KABUL - Since COVID-19 hit Afghanistan in mid-March, it has posed a dreadful dilemma for the Kuchis, who are Afghan nomads: get sick or go hungry. The Kuchis normally make a living by herding sheep, goats and camels around the country – but with a number of provinces under lockdown, that lifestyle has become very difficult to maintain.
For most people, the lockdown measures greatly reduce their exposure to the virus. But for the Kuchis, they pose the danger of blocking their usual trade of livestock and dairy products – and without trade, they have no income and face a shortage of food.
The Kuchis are among the poorest and most marginalized groups in Afghanistan. For centuries, they have led a nomadic life. But decades of conflict, drought and the degradation of grazing areas have damaged their livelihoods. Today, more than a third of the 1.5 million Kuchis face food insecurity.
“The closure of the markets and shops due to the imposed lockdown have heavily impacted the Kuchi community,” says Candra Samekto, Country Director for Afghanistan at the International Fund for Agricultural Development (IFAD). ”Kuchis cannot not sell their livestock and dairy products, and when they manage to sell some animals locally, it is at a much lower price than usual.” For example, in the Nangarhar and Logar areas, Kuchis are getting 40 per cent less per lamb compared to before the pandemic.
Since COVID-19 struck, IFAD and the Afghan Government have been helping Kuchis through the ongoing Community, Livestock and Agriculture Project (CLAP). Its activities targeting Kuchis are implemented by the Dutch Committee for Afghanistan (DCA).
“First of all, it was crucial to inform the Kuchis of the virus and explain how they can protect [themselves],” says Samekto. “But they are not easy to reach; they live in remote areas where digital infrastructures are weak, and the vast majority of them are illiterate.”
Since 2015, CLAP has established 52 veterinary field units and trained 100 Kuchis to become para-veterinarians and basic veterinarian workers. More than 400 para-veterinarians have also received refresher training. They now provide vaccinations, deworming and medical treatment for the Kuchis’ small ruminants in seven provinces of the country. Animal health has improved, and mortality rates have dropped from 15 to 6.2 per cent. This has led to a 50 per cent increase in milk production and a 24 per cent increase in herders’ incomes.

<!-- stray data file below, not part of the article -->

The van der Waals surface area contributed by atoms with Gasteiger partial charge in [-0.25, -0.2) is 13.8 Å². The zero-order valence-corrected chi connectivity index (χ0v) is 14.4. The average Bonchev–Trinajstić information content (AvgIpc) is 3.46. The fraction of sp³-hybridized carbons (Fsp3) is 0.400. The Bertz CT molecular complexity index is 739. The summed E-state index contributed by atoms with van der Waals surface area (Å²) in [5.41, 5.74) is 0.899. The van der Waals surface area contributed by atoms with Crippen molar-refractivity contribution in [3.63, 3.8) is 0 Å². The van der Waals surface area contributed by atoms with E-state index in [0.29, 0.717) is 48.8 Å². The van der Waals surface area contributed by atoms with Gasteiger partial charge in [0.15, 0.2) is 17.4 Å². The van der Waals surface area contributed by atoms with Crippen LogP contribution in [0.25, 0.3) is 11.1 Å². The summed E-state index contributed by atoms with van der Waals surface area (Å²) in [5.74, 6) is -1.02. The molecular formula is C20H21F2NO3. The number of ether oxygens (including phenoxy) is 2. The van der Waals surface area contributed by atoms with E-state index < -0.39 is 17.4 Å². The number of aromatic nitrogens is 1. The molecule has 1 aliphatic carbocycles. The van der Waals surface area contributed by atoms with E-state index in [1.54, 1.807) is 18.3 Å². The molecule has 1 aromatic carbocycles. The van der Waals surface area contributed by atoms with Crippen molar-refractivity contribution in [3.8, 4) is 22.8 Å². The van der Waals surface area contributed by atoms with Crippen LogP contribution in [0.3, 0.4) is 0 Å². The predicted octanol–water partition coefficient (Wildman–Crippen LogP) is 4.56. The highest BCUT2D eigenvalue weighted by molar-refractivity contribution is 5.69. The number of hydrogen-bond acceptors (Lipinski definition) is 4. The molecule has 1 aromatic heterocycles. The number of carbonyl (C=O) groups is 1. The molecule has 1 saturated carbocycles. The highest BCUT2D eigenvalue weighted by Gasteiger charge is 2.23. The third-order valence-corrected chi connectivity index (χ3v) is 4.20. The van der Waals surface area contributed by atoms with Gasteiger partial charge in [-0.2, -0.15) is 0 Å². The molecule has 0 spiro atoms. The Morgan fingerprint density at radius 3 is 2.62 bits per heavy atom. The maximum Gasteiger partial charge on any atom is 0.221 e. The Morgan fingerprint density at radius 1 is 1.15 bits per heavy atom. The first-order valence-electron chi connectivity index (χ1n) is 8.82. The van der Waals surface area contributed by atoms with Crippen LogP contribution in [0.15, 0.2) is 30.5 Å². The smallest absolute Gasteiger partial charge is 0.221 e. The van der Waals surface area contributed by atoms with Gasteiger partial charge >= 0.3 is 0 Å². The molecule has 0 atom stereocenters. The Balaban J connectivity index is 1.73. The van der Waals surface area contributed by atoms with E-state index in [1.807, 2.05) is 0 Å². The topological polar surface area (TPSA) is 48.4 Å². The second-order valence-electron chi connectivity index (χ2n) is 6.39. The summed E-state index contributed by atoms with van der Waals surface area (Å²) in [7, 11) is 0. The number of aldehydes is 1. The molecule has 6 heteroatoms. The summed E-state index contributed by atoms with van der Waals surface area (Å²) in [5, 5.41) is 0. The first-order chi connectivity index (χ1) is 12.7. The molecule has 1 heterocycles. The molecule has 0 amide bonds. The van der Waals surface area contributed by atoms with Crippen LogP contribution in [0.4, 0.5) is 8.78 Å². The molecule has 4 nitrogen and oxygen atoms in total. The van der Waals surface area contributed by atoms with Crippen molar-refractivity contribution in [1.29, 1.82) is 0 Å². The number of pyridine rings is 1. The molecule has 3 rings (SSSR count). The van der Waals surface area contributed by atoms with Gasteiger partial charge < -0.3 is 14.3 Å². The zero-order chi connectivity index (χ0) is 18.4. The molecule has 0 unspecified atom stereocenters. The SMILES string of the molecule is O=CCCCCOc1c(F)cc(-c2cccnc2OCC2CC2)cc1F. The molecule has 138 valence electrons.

With the advent of COVID-19, IFAD and its partners decided to build on this solid network of professionals in mounting a response. About 160 of these field unit staff were trained in awareness campaigns and then alerted Kuchi communities about the virus and informed them of protection measures, including through brochures with pictures so that they could be readily understood.
In addition, hygiene and health safety kits including masks and soaps were distributed to 48,000 households.
“The soap and mask have helped us prevent the spread of the disease,” says Mir Baaz, a Kuchi herder. “How would we have got information on the disease? We don’t have TVs, we don’t even have power.”
Over the years, CLAP had brought about other improvements that turned out to be useful when the pandemic started. In particular, herders had been able to shift their milk production to products such as gurrot, a soft cheese, and ghee, a clarified butter that keeps for long periods of time and therefore can be kept for sale later at a higher price.
Prior to COVID-19, herders had been trained in milk processing, and had received churning and filtration machines and drying boxes. This has enabled them to prepare dried dairy products that can fetch double the price compared to milk.
Despite the resilience the project has been able to build, Kuchis will nonetheless need more support in the immediate future as the virus continues spreading in the country.
The recent reopening of the main markets may offer some relief. However, food prices have also gone up significantly in the last months. The price of wheat flour increased by 18 per cent between March and June, while the costs of pulses, sugar and rice increased by 22 per cent to as much as 37 per cent.
Without assistance, the Kuchis might be forced to take actions that will set back their development. “One concern is that Kuchis sell their productive assets and livestock to cope now and cannot recover after the pandemic,” explains Samekto. “We are exploring additional measures to help them and we need funding.”
The Kuchis are not alone. Millions of small-scale farmers and livestock keepers around the world are being impacted by the lockdown measures. This past April, IFAD launched an urgent appeal for funding to help the most vulnerable people through its Rural Poor Stimulus Facility. This facility helps rural communities continue growing and selling food despite the pandemic, and in particular ensures access to inputs, information, markets and liquidity, so that poor people across the world do not have to face a choice like getting sick or going hungry.